The Sage Publication is the student news site of Sage Creek High School in Carlsbad, CA

The Sage

The Sage Publication is the student news site of Sage Creek High School in Carlsbad, CA

The Sage

The Sage Publication is the student news site of Sage Creek High School in Carlsbad, CA

The Sage

Staff Spotlight
Darby Hunt
Darby Hunt
Staff Reporter

Darby Hunt is a Junior year writer for The Sage. He prefers to write Opinion and Feature articles but can write for any section. In his free time, he likes to hike, cook, and ride his bike.

Tropical Flames Cause Devastating Destruction in Maui, Hawaii

Flickr CC BY 2.0
Lahaina was burnt to the ground. The wreckage from the buildings piles on the concrete.

At 6:30 a.m on Aug. 8, a power line fell due to high winds, causing the start of the United States’ deadliest fire in over a century. 2,170 acres have been impacted by the Lahaina fires, and only those who experienced such terrifying times can truly give the world awareness of what took place that Tuesday in Maui. 

High winds quickly spread the fire, making it an inescapable disaster for individuals running on foot and driving cars away from the mess. The fire picked up and moved to another area in merely seconds, surrounding people with no way to flee. There were two other fires also taking place on the island at the time, which made the task of finding a safe location very difficult.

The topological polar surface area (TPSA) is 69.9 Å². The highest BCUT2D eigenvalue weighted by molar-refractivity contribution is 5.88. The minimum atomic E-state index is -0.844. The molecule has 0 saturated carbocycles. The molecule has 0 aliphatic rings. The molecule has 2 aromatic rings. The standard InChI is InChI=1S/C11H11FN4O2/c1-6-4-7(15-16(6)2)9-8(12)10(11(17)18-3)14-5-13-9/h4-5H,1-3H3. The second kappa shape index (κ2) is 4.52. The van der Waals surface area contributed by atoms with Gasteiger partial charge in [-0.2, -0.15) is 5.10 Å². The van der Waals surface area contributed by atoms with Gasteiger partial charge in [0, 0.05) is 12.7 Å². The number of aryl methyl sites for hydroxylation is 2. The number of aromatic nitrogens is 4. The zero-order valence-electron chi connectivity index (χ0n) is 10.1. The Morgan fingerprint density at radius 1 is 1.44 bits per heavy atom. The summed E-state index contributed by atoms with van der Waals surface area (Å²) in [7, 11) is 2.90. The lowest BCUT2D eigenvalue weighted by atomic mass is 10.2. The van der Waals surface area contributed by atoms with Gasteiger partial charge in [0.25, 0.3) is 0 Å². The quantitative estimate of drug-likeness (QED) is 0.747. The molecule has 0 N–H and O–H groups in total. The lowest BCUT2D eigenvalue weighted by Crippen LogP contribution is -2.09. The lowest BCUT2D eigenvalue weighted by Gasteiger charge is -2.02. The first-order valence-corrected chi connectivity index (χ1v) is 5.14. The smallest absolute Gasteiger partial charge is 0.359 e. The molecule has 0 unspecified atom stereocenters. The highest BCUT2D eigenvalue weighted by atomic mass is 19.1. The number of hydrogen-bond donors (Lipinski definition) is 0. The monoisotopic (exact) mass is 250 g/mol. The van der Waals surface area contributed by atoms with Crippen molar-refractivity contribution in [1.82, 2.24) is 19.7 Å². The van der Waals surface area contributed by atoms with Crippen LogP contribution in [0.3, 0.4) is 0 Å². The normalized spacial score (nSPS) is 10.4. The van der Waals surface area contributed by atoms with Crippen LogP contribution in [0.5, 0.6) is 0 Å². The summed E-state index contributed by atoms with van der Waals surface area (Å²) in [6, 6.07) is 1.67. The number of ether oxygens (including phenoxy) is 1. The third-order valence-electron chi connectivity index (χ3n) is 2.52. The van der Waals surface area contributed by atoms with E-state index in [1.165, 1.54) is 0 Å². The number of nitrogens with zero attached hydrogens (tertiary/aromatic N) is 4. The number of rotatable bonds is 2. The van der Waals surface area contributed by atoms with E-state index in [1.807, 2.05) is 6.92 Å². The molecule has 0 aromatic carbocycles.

Some chose to jump in the ocean and swim away from the fire in an attempt to not be burned alive. The air was so polluted with carbon dioxide that animals were left dead in their homes and people were left passed out on the side of the road. Hawaiian residents, shop owners and tourists have been traumatized by the things their eyes witnessed the past few weeks on the island.

The orange gas of the fire spread into the dark night on Aug. 8. This photo displays Cruz’s home and faces toward the highway. ( Angela Cruz)

Angela Cruz, a nurse at Maui Memorial Medical Center, the only hospital on the island, lives about 45 minutes away from Lahaina. She received a text at 9:45 p.m on Tuesday to evacuate her home. Both her husband and herself packed as many belongings as they required and gathered their pets. They decided to wait around the front of their house until 7:00 a.m, and then they went to stay at a friend’s house farther inland. Cruz has been a nurse living on Maui since Sep. 2022 and she has had lots of experience by previously working at Scripps Encinitas in San Diego. 

 “We have had many patients with injuries, eight that I know of were serious and flown to Oahu for further evaluation,” Cruz said. “There is so much emotional pain from people losing everything. Homes that have been in their families for multiple generations all gone. People burned to death trying to escape. Many animals that have been lost also. Maui is in a sad state right now.”

A portion of other displaced residents are being housed in resorts, such as the Four Seasons, the Grand Wailea Astoria, the Royal Lahaina Resort and the Hyatt Regency Maui Resort and Spa. The Federal Emergency Management Agency is currently footing the resort bills. Although with FEMA’s limited budget, they won’t be able to continue the program for as long as people are desperate for. 

Sage Creek’s history and economics teacher Ron Cordell stated that the fire will have “catastrophic” effects on Maui’s economy but that “they will recover.” He explained that the west side of Maui’s economy is fully based on tourism in the Lahaina strip. Observers worry whether or not it’s possible for the average small business in Lahaina to have the funds to rebuild even when insurance money is included.